The problem was foreseen in 1997 when the Football Task Force, a government initiative, recommended that clubs release a new home jersey at most 1x every 2 seasons. The idea was adopted by the Premier League Charter in 2000. But there was no way to enforce this policy and clubs continued to release jerseys if they thought they could drive revenues.
The failed attempts at curbing the excess of jersey production has allowed the selling of official jerseys to grow into a billion $ industry.
Clubs now regularly have a home, away, and third (or sometimes called European) jersey and the brands are not hesitant to update the jersey(s) each year.
Tottenham Hotspur took it an extreme in 2013/14 when they had Hewlett Packard as the jersey sponsor for their jersey worn in Premier League matches and AIA the jersey sponsor when they were playing in cup matches, FA Cup, Capital One League Cup, and Europe, UEFA Europa League. They had a similar dual arrangement in 2011.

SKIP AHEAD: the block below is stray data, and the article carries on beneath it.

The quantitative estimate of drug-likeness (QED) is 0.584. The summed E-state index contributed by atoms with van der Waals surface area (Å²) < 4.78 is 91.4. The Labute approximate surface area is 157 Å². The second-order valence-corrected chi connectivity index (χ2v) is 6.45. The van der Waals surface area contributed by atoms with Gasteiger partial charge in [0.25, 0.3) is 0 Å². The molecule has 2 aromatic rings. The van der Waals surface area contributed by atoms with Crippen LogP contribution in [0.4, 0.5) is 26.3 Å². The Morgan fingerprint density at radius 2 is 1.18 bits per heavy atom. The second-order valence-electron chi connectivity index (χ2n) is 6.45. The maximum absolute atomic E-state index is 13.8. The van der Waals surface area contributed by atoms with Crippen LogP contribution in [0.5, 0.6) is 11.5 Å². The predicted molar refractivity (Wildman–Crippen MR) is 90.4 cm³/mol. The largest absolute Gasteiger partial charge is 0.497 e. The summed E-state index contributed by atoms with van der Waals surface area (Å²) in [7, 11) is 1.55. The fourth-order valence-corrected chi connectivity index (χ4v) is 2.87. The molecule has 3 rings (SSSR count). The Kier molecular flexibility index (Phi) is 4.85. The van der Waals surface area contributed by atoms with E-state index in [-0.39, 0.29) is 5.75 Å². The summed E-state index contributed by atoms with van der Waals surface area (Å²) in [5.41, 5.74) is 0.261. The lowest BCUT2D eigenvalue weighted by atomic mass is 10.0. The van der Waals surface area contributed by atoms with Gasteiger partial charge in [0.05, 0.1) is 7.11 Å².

The focus customer has changed over the years as much as the approach of the teams and brands. The focus is now on adults who no longer have any hesitation to wear an official jersey to a match or out to the pub or other social settings. The soccer jersey has become a type of leisure wear and fashion statement at the same time.
Initially the brands tried to give clubs a new look or style as 40% of teams tried new colors on detailing and more intricate designs. It was not too hard as most jerseys at the time were relatively basic. Ironically, over the years all this innovation has not translated into teams flashy or innovative designs according to a recent study, according to a recent study by Dr. Chris Stride, a statistician from the University’s Institute of Work Psychology.
“Though most clubs now change their home shirt design every season, changes usually consist of just minor details, small flashes, collar styles or trim,” Dr Stride told phys.org. “The innovation in football shirts has shifted from design to marketing tactics.”
Rise of billion pound replica kit industry has changed the design of football shirts, study finds
Meet the man who created the replica football shirt market
Bert Patrick – Kit Man
Football kits: Premier League teams turn style into a cash cow
A Brief History of Jersey Sponsorship
Tottenham, AIA And Tiered Shirt Sponsorship
Have Your Say…If you could go back to 1974 would you congratulate or curse Bert Patrick? Leave your comments below.